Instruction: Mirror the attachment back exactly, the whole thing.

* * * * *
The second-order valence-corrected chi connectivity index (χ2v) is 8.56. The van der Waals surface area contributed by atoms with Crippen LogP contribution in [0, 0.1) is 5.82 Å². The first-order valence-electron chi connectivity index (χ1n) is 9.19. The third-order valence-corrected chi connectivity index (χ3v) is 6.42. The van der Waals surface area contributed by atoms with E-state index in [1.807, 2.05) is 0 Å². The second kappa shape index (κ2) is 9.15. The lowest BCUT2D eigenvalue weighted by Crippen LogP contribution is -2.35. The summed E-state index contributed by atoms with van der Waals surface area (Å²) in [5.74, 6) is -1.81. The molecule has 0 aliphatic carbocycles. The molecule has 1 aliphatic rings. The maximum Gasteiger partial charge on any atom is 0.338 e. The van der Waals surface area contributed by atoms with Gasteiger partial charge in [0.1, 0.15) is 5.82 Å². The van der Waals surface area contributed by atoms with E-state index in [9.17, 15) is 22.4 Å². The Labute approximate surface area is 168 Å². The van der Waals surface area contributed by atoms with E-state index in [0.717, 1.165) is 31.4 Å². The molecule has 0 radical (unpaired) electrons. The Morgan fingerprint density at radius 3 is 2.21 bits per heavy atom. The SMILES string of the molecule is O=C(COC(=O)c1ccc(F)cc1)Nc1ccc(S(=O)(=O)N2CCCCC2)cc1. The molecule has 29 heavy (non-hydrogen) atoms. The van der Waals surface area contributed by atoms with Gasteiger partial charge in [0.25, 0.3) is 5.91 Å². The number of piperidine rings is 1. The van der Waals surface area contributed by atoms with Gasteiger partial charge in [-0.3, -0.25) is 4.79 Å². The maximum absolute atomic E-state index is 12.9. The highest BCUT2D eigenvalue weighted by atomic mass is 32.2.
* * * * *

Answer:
The second-order valence-corrected chi connectivity index (χ2v) is 8.56. The van der Waals surface area contributed by atoms with Crippen LogP contribution in [0, 0.1) is 5.82 Å². The first-order valence-electron chi connectivity index (χ1n) is 9.19. The third-order valence-corrected chi connectivity index (χ3v) is 6.42. The van der Waals surface area contributed by atoms with E-state index in [1.807, 2.05) is 0 Å². The second kappa shape index (κ2) is 9.15. The lowest BCUT2D eigenvalue weighted by Crippen LogP contribution is -2.35. The summed E-state index contributed by atoms with van der Waals surface area (Å²) in [5.74, 6) is -1.81. The molecule has 0 aliphatic carbocycles. The molecule has 1 aliphatic rings. The maximum Gasteiger partial charge on any atom is 0.338 e. The van der Waals surface area contributed by atoms with Gasteiger partial charge in [0.1, 0.15) is 5.82 Å². The van der Waals surface area contributed by atoms with E-state index in [9.17, 15) is 22.4 Å². The Labute approximate surface area is 168 Å². The van der Waals surface area contributed by atoms with E-state index in [0.717, 1.165) is 31.4 Å². The molecule has 0 radical (unpaired) electrons. The Morgan fingerprint density at radius 3 is 2.21 bits per heavy atom. The SMILES string of the molecule is O=C(COC(=O)c1ccc(F)cc1)Nc1ccc(S(=O)(=O)N2CCCCC2)cc1. The molecule has 29 heavy (non-hydrogen) atoms. The van der Waals surface area contributed by atoms with Gasteiger partial charge in [0.25, 0.3) is 5.91 Å². The number of piperidine rings is 1. The van der Waals surface area contributed by atoms with Gasteiger partial charge in [-0.3, -0.25) is 4.79 Å². The maximum absolute atomic E-state index is 12.9. The highest BCUT2D eigenvalue weighted by atomic mass is 32.2.